Nike launches its first new hands-free shoe

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Nike has launched its first hands-free sneaker, and it will cost $120. Sarah Reinertsen, Nike Flyease Innovation and senior manager, discussed the idea behind the product. Subscribe to CNBC Pro to access our live Pro Talk “How to Navigate the Reddit Market Mania” with Fundstrat’s Tom Lee and CNBC’s Mike Santoli:

Nike is unveiling its first pair of slip-on sneakers without laces, hoping to enjoy some of the same momentum that rivals like Crocs and Vans have seen during the pandemic, as more consumers gravitate toward comfortable, no-fuss footwear.

The “Go FlyEase” shoe is marketed as not requiring hands to put on and take off. The company said it was inspired in part by Asian cultures, where it’s customary to remove shoes before entering a home. The debut also comes at a time when people are more conscious of not touching dirty surfaces, like the bottom of shoes.

“This shoe really responds to our current-day situation living in these Covid times,” Sarah Reinertsen, manager of FlyEase Innovation at Nike, said in an interview. “This is actually an innovation that has been cooking up in our innovation kitchen for a little while ... but it just came out right at the right time, when we needed it more than ever.”

Go FlyEase is part of Nike’s FlyEase line of running, soccer and basketball sneakers that are said to be easier to wear and fit feet better. Nike has been working on FlyEase innovations for about five years — including shoes that zip up the side and a pair with a pull-cord at the back to tighten the shoe around the heel.

“We have been using laces for a long time,” Reinertsen said about Nike’s decision to go without them. “But ... a lot of times [people] are trying to work around those laces, they’re trying to use one foot to anchor the shoe and slip out. Laces are kind of a hassle. We wanted to make shoes easier for everybody.”

These look nothing like a pair of rubber Crocs, though, if that’s what you had in mind. For a slip-on shoe, Nike’s version is quite unique and complex. When it’s not being worn, the Go FlyEase sits in an open position. A separate foot-bed platform, detached from the base of the shoe, moves up and down, thanks to a hinge that’s constructed into the bottom.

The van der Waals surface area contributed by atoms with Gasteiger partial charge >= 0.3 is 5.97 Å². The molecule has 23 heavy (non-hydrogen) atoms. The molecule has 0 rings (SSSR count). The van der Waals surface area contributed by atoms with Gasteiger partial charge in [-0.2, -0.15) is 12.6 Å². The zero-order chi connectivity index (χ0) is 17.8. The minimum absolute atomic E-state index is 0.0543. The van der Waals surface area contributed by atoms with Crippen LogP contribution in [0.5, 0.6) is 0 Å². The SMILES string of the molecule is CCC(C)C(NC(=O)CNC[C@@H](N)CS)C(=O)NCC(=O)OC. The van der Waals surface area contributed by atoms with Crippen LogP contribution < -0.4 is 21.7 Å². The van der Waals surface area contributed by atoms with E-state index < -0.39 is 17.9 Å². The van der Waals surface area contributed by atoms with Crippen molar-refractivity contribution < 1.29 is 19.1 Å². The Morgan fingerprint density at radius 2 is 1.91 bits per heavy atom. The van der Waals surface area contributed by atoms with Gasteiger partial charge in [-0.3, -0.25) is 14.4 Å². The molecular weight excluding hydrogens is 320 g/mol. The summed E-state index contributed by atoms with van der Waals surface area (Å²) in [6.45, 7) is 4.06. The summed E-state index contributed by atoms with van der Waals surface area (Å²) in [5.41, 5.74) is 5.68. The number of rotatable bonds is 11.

A band wraps around the top of the shoe, and snaps into place once the foot is inside, since there aren’t any laces to help with tightening. The biggest issue with slip-on shoes, for many consumers, tends to be getting them to fit tight enough around the foot.

There is also a “kickstand” on the heel to help take the shoe off. Reinertsen said many people already intuitively step on the back of their shoe to remove it.

According to Reinertsen, Nike’s newest shoe isn’t meant for endurance sports, but more for casual movements like walking. She said Nike plan to build on the Go FlyEase design and create more slip-on sneakers. The additions could help Nike position itself as not only a brand for athletics, but for everyday activities.

The new sneakers will be available to select Nike members in its largest markets at a retail price of $120, starting Feb. 15. Later, the shoes will be sold more broadly.

The phased launch allows Nike’s most loyal customers to have initial access, with the hope that more people will join its free membership program, which also offers workout classes and podcasts. In building membership, Nike is able to learn more about its customers and target them with merchandise that better fits their active lifestyles.

At the moment, comfort is a priority for consumers. Many are still working from home and looking for an easy shoe to wear around the house or to run errands. Many people are also spending more time outdoors and prioritizing taking breaks for physical activities, like strolling the neighborhood.

Brands that sell slip-on shoes like Crocs, Athletic Propulsion Labs, Allbirds and VF Corp.’s Vans have been more popular in recent months. Shoppers have increasingly shunned high-heels and oxfords, and put their money toward practical apparel and footwear.

“Everyone is looking for comfort ... something easy,” said Matt Powell, a senior sports industry analyst at the New York-based research firm NPD Group. “Clearly athletic footwear is outperforming fashion. ... Sports slides also did extremely well this [past] year.”
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